As Shutdown Looms, Democrats Promote National Parks

Bill marking National Park Service centennial comes weeks before the parks could be shuttered.

As Con­gress hurtles to­ward the gov­ern­ment fund­ing dead­line with no solu­tion in sight, House Demo­crats are draw­ing more at­ten­tion to the ul­ti­mate shut­down sym­bol—na­tion­al parks.

Rep. Raul Gri­jalva is set to in­tro­duce Obama ad­min­is­tra­tion-backed le­gis­la­tion on Fri­day in­ten­ded to mark the 100th an­niversary of the Na­tion­al Park Ser­vice next year and boost spend­ing across the sys­tem.

“This bill will give our great pub­lic-lands sys­tem the sa­lute it de­serves and make sure the Na­tion­al Park Ser­vice has what it needs to con­tin­ue pre­serving the most beau­ti­ful parts of the United States in­to the fu­ture,” said Gri­jalva, the rank­ing mem­ber of the House Nat­ur­al Re­sources Com­mit­tee.

But the tim­ing of the bill’s in­tro­duc­tion—less than two weeks be­fore gov­ern­ing fund­ing is set to ex­pire—also serves to high­light the pop­ular­ity of the NPS be­fore their gates could be shuttered, if Con­gress shuts down the gov­ern­ment as part of a dis­pute over Planned Par­ent­hood fund­ing. Con­ser­vat­ives have said they won’t ac­cept a spend­ing bill that doesn’t cut fund­ing for the con­tro­ver­sial group, while Demo­crats and the White House said they wouldn’t sup­port the cuts.

Lead­er­ship in both cham­bers say they’re de­term­ined to avoid a shut­down but don’t yet have a plan to do so. And that could mean that for the second time in three years, the na­tion’s parks could shut their gates.

When a stan­doff between Re­pub­lic­ans and the White House over health care spend­ing shut down the gov­ern­ment for 16 days in Oc­to­ber 2013, shuttered na­tion­al parks be­came one of the most po­tent sym­bols and polit­ic­al hot pota­toes. Wed­dings on na­tion­al land had to be can­celed, va­ca­tions were post­poned, and vet­er­ans were turned away from the World War II Me­mori­al in Wash­ing­ton.

All told, the NPS es­tim­ated that the eco­nom­ic hit of the parks’ clos­ure was more than $414 mil­lion, but Re­pub­lic­ans also took a beat­ing polit­ic­ally.

West­ern Re­pub­lic­ans have sought to blunt the im­pact of an­oth­er shut­down with a bill that would keep parks open, coupled with a sep­ar­ate bill that would re­pay states for losses dur­ing a shut­down. (Six states shelled out around $3.6 mil­lion to re­open their parks as tour­ists were turned away from the gates.) The lat­ter bill passed out of the Sen­ate En­ergy and Com­merce Com­mit­tee, but the “Pub­lic Ac­cess to Pub­lic Land Guar­an­tee Act” has not moved in this Con­gress.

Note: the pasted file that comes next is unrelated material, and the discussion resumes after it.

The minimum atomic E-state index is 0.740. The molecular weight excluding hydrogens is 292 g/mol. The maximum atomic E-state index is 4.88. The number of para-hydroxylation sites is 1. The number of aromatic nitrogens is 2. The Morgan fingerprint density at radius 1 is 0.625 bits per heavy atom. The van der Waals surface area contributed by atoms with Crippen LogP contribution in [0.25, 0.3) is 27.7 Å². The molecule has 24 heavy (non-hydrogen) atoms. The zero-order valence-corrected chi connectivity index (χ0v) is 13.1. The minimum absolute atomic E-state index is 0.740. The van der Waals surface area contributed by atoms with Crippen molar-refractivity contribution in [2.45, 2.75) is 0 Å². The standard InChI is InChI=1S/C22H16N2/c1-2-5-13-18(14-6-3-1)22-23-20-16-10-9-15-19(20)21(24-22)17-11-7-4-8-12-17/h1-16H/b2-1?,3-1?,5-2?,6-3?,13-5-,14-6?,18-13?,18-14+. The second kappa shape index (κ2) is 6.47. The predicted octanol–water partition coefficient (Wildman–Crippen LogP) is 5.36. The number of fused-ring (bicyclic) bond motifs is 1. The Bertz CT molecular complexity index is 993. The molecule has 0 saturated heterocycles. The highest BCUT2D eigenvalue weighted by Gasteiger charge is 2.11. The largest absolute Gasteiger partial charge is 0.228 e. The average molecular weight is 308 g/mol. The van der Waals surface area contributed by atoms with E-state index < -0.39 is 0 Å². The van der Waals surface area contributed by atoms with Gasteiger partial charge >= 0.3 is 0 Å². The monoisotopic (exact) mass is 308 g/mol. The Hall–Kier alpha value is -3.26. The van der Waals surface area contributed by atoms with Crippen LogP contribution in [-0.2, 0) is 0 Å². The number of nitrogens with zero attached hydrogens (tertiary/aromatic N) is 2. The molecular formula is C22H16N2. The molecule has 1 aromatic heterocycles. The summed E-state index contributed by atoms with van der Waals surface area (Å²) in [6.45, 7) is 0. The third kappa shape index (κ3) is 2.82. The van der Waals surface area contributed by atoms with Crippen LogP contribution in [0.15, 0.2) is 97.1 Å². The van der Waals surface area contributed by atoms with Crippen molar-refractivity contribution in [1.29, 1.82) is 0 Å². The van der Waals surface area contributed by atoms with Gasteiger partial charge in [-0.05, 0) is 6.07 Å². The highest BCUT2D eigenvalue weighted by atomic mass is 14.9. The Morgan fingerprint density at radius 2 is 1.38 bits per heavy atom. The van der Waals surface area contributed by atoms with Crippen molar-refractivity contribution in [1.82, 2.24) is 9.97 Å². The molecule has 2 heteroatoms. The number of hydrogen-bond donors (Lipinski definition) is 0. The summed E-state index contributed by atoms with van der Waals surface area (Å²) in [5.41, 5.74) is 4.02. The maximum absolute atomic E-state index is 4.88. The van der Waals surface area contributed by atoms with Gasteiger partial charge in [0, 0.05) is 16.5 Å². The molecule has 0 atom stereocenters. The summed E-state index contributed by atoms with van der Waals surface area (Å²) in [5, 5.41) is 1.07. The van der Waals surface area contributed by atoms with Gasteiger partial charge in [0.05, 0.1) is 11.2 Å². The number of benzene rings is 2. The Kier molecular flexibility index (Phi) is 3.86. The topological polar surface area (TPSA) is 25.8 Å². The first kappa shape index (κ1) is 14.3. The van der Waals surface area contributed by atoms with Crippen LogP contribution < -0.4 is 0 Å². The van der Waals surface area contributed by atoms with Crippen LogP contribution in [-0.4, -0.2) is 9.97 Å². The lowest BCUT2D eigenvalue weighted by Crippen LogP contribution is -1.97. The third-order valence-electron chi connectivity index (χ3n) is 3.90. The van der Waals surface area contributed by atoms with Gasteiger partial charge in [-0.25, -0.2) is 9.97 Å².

Speak­ing to re­port­ers earli­er this week, In­teri­or Sec­ret­ary Sally Jew­ell said her agency was already get­ting ready for fund­ing to dry up again, ex­press­ing frus­tra­tion that it could hap­pen for the second time in her term and so close to the 100th an­niversary.

“We pro­foundly hope there is no gov­ern­ment shut­down. That is the basis on which we’re op­er­at­ing,” said Jew­ell at an event hos­ted by The Chris­ti­an Sci­ence Mon­it­or. But, she ad­ded, “We have to do shut­down plan­ning. Un­for­tu­nately, we’re get­ting pretty good at that.”

Gri­jalva’s bill, which has five Demo­crat­ic co-spon­sors, would es­tab­lish a spe­cial fund, matched by private dona­tions, to fund in­fra­struc­ture im­prove­ments, while also re­quir­ing an ap­pro­pri­ation of $300 mil­lion to the NPS con­struc­tion ac­count for fisc­al years 2016 to 2018. The bill would also es­tab­lish a $100 mil­lion an­nu­al fund for land man­age­ment, boost spend­ing on edu­ca­tion­al pro­grams, and lift an ap­pro­pri­ations cap for an NPS vo­lun­teer pro­gram.

The White House, which pro­posed the centen­ni­al pro­gram, said it would “en­sure that our na­tion­al parks, fa­cil­it­ies, and edu­ca­tion­al pro­grams are of the highest qual­ity.”

It would also help to cor­rect a budget short­fall that has plagued the NPS: Ac­cord­ing to the Na­tion­al Parks Con­ser­va­tion As­so­ci­ation, na­tion­al parks are short by more than a half-bil­li­on dol­lars each year, for­cing cut­backs on park rangers, vis­it­ing hours, and main­ten­ance.

“So many Amer­ic­ans place enorm­ous value on the abil­ity to vis­it our na­tion­al parks, and our na­tion points to them with pride, which is why a sub­stan­tial fed­er­al in­vest­ment is es­sen­tial to main­tain and pre­serve them,” said Rep. Niki Tson­gas, a co-spon­sor of the bill. “Ad­equately fund­ing our na­tion­al parks, es­pe­cially dur­ing the centen­ni­al, is a smart, long-term in­vest­ment to pre­serve sites and in­volve and ex­cite a new gen­er­a­tion.”

Source: National Journal